Lake Michigan dominates the eastern half of this aerial photograph of downtown Chicago, Illinois, taken in 2008. The densely populated cityscape in the photo is home to half-a-dozen of Chicago's 77 official community areas or neighborhoods, including the Loop and the Magnificent Mile.
The Chicago River placidly flows through the lower right of the image. The black skyscraper near the river is Willis Tower, formerly known as Sears Tower. When it was opened in 1974, Sears Tower was the tallest building in the world. Today, the Burj Khalifa, in Dubai, holds that honor. However, Willis Tower remains the tallest building in the United States, at 572 meters (1,729 feet).
The spit of sand and lush green park in the north of the image mark Chicago's South Lagoon. This area is home to parks and biking trails, as well as the Lincoln Park Zoo, one of the oldest zoos in the United States. (It was founded in 1868.)
The building with the tall white antennas is the John Hancock Center, another of Chicago's multi-use skyscrapers. The John Hancock Center is home to offices, restaurants, and residences.
The jetty jutting into Lake Michigan is Chicago's most popular tourist attraction, the Navy Pier. The Navy Pier, which includes amusement park rides, restaurants, theaters, and museums, is dominated by white-roofed buildings on the south side of the jetty. The rectangular ponds of the Jardine Water Filtration Plant, the largest water-filtration plant in the world, are visible just north of the Navy Pier.
The glistening, silvery skyscraper at the center of the image is the Aon Center, a busy office building.
Just south of the Aon Center is Millennium Park, a public facility that includes gardens, a music pavilion, and walking trails.
The square white roof of the Art Institute of Chicago is visible just south of Millennium Park. The Art Institute of Chicago has one of the finest collections of art in the United States, from Impressionists such as Claude Monet to Modernists such as Edward Hopper.
The bright red building is the CNA Center. While not nearly as tall as the John Hancock Center or Willis Tower, the CNA Center's bright color makes it instantly recognizable in the Chicago cityscape.
The enormous series of green areas along the lakefront are all part of Grant Park, nicknamed "Chicago's Front Yard."
Just south of Grant Park is the stately white Field Museum of Natural History. This museum is home to exhibits as diverse as ancient Egypt, Native Americans, and Sue, the world's largest and best-preserved fossil of a T. rex.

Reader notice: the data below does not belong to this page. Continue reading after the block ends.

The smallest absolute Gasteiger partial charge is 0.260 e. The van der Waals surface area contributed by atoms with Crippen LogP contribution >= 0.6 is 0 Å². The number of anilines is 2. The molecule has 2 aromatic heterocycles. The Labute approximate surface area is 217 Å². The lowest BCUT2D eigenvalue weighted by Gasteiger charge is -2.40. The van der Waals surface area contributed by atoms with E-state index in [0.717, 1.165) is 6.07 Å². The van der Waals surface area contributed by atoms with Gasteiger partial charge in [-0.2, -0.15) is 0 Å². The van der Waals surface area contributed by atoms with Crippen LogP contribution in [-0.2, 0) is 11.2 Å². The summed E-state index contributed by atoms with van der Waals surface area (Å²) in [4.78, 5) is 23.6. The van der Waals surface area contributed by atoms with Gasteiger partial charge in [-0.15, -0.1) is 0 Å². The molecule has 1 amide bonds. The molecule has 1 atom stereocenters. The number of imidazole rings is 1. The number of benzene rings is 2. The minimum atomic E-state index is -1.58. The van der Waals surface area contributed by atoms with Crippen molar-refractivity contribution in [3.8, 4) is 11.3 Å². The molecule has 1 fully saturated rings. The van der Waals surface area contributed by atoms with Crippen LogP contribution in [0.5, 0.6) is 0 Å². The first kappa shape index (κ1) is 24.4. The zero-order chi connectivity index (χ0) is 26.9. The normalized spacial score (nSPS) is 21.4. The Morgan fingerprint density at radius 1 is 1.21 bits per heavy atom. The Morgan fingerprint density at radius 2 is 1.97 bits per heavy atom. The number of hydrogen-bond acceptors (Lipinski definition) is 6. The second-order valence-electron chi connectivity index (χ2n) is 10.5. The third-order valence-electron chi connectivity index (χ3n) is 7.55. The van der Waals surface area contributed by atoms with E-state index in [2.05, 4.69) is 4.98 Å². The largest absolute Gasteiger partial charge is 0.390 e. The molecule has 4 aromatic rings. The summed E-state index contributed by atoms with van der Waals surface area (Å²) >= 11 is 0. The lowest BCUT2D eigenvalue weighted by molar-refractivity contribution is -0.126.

East of the Field Museum, on the shore of Lake Michigan, is the John G. Shedd Aquarium, home to more than 25,000 saltwater and freshwater fish.
Finally, our journey ends at Soldier Field, in the southeast corner of this image. Soldier Field is home to the Chicago Bears, the city's professional football team. It has also been the site of music concerts and political rallies, including one led by Martin Luther King, Jr., in 1966.
picture of part of the Earth's surface, usually taken from an airplane.
recreational facility with games, food, and mechanical rides.
civilization in northeastern Africa, lasting from 3200 BCE to about 400 CE.
structure through which electromagnetic signals are received.
a container or tank where aquatic plants and animals are kept, or an institution that keeps such containers.
view or landscape of a city.
group of organisms or a social group interacting in a specific region under similar environmental conditions.
heavily or crowded.
to overpower or control.
a group of 12.
process of separating solid material from liquids or gases.
remnant, impression, or trace of an ancient organism.
to sparkle or reflect light.
structure protecting a harbor or inlet from a larger body of water.
to protrude or stick out.
commercial center of downtown Chicago, Illinois. Also called the Chicago Loop.
abundant and rich.
large downtown shopping district in Chicago, Illinois.
space where valuable works of art, history, or science are kept for public view.
person whose ancestors were native inhabitants of North or South America. Native American usually does not include Eskimo or Hawaiian people.
an area within a larger city or town where people live and interact with one another.
a low-lying, open, semi-permanent shelter.
available to an entire community, not limited to paying members.
large stream of flowing fresh water.
small, loose grains of disintegrated rocks.
very tall building.
narrow point of land extending into water.
dignified and imposing.
person who travels for pleasure.
(Tyrannosaurus rex) large carnivorous or scavenger dinosaur.
place where animals are kept for exhibition.